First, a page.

The Rise of Digital Payments

Safety & Security

By: The First National Bank in Tremont (FNBT)

The use of digital payments has significantly grown over the past ten years, especially post-2020. Its inception is often paired with online retailers and resell stores, like eBay, bringing the application PayPal into the scene. Nowadays, consumers use digital payments, from online bill pay to splitting dinner with their friends. With the rise of new products like Zelle ®, Venmo, Cash App, Google Pay, and Apple Pay, one thing is clear; peer-to-peer digital transactions are here to stay. Just as new technology grows, so does its counterpart – scams. Scammers are utilizing the urgency and convenience of digital payments to scam consumers. What does this mean for you?

"That was an accident. Can you send the funds back?"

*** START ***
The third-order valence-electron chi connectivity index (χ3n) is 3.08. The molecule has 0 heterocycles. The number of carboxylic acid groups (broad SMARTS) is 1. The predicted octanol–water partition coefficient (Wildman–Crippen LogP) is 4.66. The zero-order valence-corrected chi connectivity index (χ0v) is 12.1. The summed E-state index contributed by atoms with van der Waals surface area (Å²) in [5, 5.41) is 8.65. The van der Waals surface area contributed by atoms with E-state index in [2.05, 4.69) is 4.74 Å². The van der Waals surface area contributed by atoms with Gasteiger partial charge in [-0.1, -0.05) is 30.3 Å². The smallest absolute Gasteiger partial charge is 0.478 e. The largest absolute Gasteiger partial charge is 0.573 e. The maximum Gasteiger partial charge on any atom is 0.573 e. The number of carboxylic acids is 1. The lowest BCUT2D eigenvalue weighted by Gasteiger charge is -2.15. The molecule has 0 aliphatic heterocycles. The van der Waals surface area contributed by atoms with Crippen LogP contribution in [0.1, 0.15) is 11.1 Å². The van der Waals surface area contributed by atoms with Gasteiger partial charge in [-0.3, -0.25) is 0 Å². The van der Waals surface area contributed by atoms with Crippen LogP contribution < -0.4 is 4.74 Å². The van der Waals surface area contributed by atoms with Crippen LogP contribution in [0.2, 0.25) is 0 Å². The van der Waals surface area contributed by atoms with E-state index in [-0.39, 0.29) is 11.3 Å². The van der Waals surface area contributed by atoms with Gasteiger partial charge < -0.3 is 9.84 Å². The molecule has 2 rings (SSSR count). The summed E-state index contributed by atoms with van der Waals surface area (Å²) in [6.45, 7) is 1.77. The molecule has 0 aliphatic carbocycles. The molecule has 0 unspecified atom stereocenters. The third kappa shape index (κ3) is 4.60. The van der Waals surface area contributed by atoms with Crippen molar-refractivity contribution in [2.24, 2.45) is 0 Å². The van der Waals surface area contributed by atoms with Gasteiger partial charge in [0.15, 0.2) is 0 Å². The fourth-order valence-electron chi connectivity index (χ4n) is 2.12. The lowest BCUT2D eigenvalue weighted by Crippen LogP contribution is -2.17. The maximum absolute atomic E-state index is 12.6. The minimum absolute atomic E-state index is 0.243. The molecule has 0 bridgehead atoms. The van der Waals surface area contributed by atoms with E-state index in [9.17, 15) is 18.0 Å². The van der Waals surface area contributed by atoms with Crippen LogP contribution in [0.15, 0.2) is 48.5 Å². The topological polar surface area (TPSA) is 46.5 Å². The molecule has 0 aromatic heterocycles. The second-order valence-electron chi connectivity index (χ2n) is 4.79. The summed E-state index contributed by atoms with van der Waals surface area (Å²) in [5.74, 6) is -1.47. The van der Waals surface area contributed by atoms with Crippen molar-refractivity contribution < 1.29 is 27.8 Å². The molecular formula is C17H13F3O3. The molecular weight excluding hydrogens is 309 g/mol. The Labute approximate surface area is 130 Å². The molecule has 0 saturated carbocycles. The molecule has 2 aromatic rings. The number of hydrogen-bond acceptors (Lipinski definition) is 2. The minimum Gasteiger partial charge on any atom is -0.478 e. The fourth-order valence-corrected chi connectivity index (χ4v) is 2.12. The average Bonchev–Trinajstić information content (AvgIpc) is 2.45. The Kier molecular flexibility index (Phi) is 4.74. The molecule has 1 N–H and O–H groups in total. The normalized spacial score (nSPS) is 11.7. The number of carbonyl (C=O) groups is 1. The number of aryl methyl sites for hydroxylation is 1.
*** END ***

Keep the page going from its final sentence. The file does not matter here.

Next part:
Fraudsters create free profiles on digital payment applications, send money to strangers, and immediately ask for it back. Everything you see looks legitimate, but you do not see that the fraudster has used a stolen credit card to send you the money, which will result in a chargeback, therefore canceling the transaction. They often will quickly reach out, and present a sense of urgency or regret, to catch you off-guard, hoping you return the money that would come out of your account and not return the 'accidental funds.'  If you encounter a situation like this, do not return any money.  Instead, ask the sender to cancel the transaction or contact the provider's support to reverse the transaction.

Tips to Protect Your Money:

Consider linking a credit card to digital payment applications, not a debit card.

Only transfer funds to people you know personally and have discussed the transfer.

Avoid using digital payment applications for business use.

Enable PIN and or fingerprint confirmation for transfers.

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